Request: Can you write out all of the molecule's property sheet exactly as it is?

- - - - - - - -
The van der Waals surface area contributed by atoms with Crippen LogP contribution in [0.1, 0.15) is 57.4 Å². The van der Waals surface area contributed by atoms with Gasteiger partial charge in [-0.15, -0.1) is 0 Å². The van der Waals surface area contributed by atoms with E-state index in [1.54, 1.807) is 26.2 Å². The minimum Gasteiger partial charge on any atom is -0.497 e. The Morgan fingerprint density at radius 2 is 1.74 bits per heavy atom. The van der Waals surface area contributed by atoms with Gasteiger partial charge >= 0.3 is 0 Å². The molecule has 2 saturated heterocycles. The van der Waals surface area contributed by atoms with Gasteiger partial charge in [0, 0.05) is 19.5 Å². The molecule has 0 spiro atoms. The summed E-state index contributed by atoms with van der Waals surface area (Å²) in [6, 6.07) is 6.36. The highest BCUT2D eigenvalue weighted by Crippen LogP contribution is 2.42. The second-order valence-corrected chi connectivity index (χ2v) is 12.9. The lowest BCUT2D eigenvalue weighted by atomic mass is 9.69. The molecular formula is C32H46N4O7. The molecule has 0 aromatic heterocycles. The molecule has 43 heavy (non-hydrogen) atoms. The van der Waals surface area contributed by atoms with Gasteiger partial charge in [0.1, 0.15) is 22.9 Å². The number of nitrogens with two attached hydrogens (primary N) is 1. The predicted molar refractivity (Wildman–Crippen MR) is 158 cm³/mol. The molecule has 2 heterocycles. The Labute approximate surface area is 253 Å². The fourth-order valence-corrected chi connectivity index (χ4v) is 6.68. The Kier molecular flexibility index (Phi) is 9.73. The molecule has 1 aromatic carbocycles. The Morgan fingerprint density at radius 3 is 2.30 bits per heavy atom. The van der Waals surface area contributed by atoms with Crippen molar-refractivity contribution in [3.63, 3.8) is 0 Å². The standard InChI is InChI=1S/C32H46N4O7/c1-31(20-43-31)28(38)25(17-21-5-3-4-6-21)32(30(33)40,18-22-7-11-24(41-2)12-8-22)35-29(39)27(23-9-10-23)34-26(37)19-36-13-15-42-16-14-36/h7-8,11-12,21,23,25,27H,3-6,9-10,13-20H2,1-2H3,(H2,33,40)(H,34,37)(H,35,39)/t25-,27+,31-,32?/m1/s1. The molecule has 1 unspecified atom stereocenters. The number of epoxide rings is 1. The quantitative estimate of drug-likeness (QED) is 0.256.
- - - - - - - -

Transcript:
The van der Waals surface area contributed by atoms with Crippen LogP contribution in [0.1, 0.15) is 57.4 Å². The van der Waals surface area contributed by atoms with Gasteiger partial charge in [-0.15, -0.1) is 0 Å². The van der Waals surface area contributed by atoms with E-state index in [1.54, 1.807) is 26.2 Å². The minimum Gasteiger partial charge on any atom is -0.497 e. The Morgan fingerprint density at radius 2 is 1.74 bits per heavy atom. The van der Waals surface area contributed by atoms with Gasteiger partial charge >= 0.3 is 0 Å². The molecule has 2 saturated heterocycles. The van der Waals surface area contributed by atoms with Gasteiger partial charge in [0, 0.05) is 19.5 Å². The molecule has 0 spiro atoms. The summed E-state index contributed by atoms with van der Waals surface area (Å²) in [6, 6.07) is 6.36. The highest BCUT2D eigenvalue weighted by Crippen LogP contribution is 2.42. The second-order valence-corrected chi connectivity index (χ2v) is 12.9. The lowest BCUT2D eigenvalue weighted by atomic mass is 9.69. The molecular formula is C32H46N4O7. The molecule has 0 aromatic heterocycles. The molecule has 43 heavy (non-hydrogen) atoms. The van der Waals surface area contributed by atoms with Gasteiger partial charge in [0.1, 0.15) is 22.9 Å². The number of nitrogens with two attached hydrogens (primary N) is 1. The predicted molar refractivity (Wildman–Crippen MR) is 158 cm³/mol. The molecule has 2 heterocycles. The Labute approximate surface area is 253 Å². The fourth-order valence-corrected chi connectivity index (χ4v) is 6.68. The Kier molecular flexibility index (Phi) is 9.73. The molecule has 1 aromatic carbocycles. The Morgan fingerprint density at radius 3 is 2.30 bits per heavy atom. The van der Waals surface area contributed by atoms with Crippen molar-refractivity contribution in [3.63, 3.8) is 0 Å². The standard InChI is InChI=1S/C32H46N4O7/c1-31(20-43-31)28(38)25(17-21-5-3-4-6-21)32(30(33)40,18-22-7-11-24(41-2)12-8-22)35-29(39)27(23-9-10-23)34-26(37)19-36-13-15-42-16-14-36/h7-8,11-12,21,23,25,27H,3-6,9-10,13-20H2,1-2H3,(H2,33,40)(H,34,37)(H,35,39)/t25-,27+,31-,32?/m1/s1. The molecule has 1 unspecified atom stereocenters. The number of epoxide rings is 1. The quantitative estimate of drug-likeness (QED) is 0.256.